Update: As it turns out Citi is making a lot more changes to their cards, including dropping car rental coverage, travel protection, and more.
Credit card issuers sometimes offer benefits that may not be part of a card’s core value proposition, but that still add value for many. A price match program is one of those, though over time we’ve seen fewer and fewer card issuers offer this.
The concept is that if you find a lower price on something you purchased after the fact, you can submit a claim and you’ll be reimbursed for the difference. This way you can make a purchase without worrying if you got the best price, and it also means that if a product goes on sale after you purchase, you can still take advantage of that.
It’s an awesome concept, though the problem is that like many other things, this benefit became too easy to use thanks to technology, and as a result it became too costly.
It has just been announced that the Citi Price Rewind program will be ending for purchases made as of September 22, 2019.
For purchases made prior to September 22, 2019:
- Coverage will remain unchanged, and you may submit requests with a lower price found within 60 days of your purchase
- Citi Price Rewind will continue to search for a lower price for 60 days from the date of your registered purchase
- To start a price search, you must register within 60 days of your purchase; after November 20, 2019, no price searches can be started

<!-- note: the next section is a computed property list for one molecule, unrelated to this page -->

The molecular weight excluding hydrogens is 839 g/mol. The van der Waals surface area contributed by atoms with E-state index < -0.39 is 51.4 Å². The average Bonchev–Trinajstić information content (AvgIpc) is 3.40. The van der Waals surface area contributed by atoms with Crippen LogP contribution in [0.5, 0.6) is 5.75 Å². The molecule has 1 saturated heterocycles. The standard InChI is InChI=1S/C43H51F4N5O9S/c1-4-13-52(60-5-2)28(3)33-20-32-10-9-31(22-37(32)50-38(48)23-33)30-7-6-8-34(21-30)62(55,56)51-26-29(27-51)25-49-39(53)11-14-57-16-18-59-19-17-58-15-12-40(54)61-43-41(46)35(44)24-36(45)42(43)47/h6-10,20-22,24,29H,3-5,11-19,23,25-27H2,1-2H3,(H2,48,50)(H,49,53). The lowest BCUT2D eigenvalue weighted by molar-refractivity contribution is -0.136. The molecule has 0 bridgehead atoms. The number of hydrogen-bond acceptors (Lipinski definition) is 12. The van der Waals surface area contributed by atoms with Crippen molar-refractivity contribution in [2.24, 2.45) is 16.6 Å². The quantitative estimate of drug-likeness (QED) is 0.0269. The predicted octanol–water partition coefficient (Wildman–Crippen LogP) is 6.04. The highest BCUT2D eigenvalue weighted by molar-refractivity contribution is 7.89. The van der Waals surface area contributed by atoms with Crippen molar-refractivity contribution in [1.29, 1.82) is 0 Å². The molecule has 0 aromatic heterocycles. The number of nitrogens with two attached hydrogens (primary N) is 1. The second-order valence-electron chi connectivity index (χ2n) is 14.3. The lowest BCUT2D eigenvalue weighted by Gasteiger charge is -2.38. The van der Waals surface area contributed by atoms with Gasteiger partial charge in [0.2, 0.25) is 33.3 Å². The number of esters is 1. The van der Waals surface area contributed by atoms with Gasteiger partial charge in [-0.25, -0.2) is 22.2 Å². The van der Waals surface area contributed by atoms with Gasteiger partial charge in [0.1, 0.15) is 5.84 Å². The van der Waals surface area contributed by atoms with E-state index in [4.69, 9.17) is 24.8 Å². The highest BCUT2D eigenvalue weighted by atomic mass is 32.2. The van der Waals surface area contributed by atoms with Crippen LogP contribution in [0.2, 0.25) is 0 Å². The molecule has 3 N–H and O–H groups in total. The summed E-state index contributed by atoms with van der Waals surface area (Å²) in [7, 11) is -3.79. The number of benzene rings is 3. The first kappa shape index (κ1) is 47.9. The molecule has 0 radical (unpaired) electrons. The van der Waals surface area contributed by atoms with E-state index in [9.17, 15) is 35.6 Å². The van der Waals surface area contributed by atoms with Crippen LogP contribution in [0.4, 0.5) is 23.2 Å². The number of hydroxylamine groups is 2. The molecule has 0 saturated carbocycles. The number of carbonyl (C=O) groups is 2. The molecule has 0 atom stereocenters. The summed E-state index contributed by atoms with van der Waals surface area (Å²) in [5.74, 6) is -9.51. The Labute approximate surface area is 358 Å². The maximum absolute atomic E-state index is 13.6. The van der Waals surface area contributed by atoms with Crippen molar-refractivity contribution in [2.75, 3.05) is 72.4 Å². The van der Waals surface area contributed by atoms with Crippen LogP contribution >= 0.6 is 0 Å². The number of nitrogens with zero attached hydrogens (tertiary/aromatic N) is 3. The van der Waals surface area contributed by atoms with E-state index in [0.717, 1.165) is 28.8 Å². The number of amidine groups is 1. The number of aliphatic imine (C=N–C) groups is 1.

- Requests must be received within 180 days of your purchase; after March 19, 2020, no new requests can be submitted
These are the second major changes that Citi has made to this program recently. In July 2018, Citi changed this benefit so that they reduced the limit from $500 per claim to $200 per claim, and they reduced the maximum benefit per calendar year per account from $2,500 to $1,000.
So, why these changes? I’d say the intention with a program like this is to put people at ease when they’re making purchases, but they probably don’t actually expect most people to take advantage of it. However, now there are websites that make the tracking process super easy. That also makes this benefit super costly.
I imagine this was one of those situations where a very tiny percentage of card members were almost entirely benefiting from this, and it was just too costly to justify. The Citi website actually shows how many much people have benefited from this — last year alone, they paid out over 17.5 million dollars, spread across nearly 700,000 payments.
Will you miss Citi’s Price Rewind benefit?
(Tip of the hat to @IadisGr8)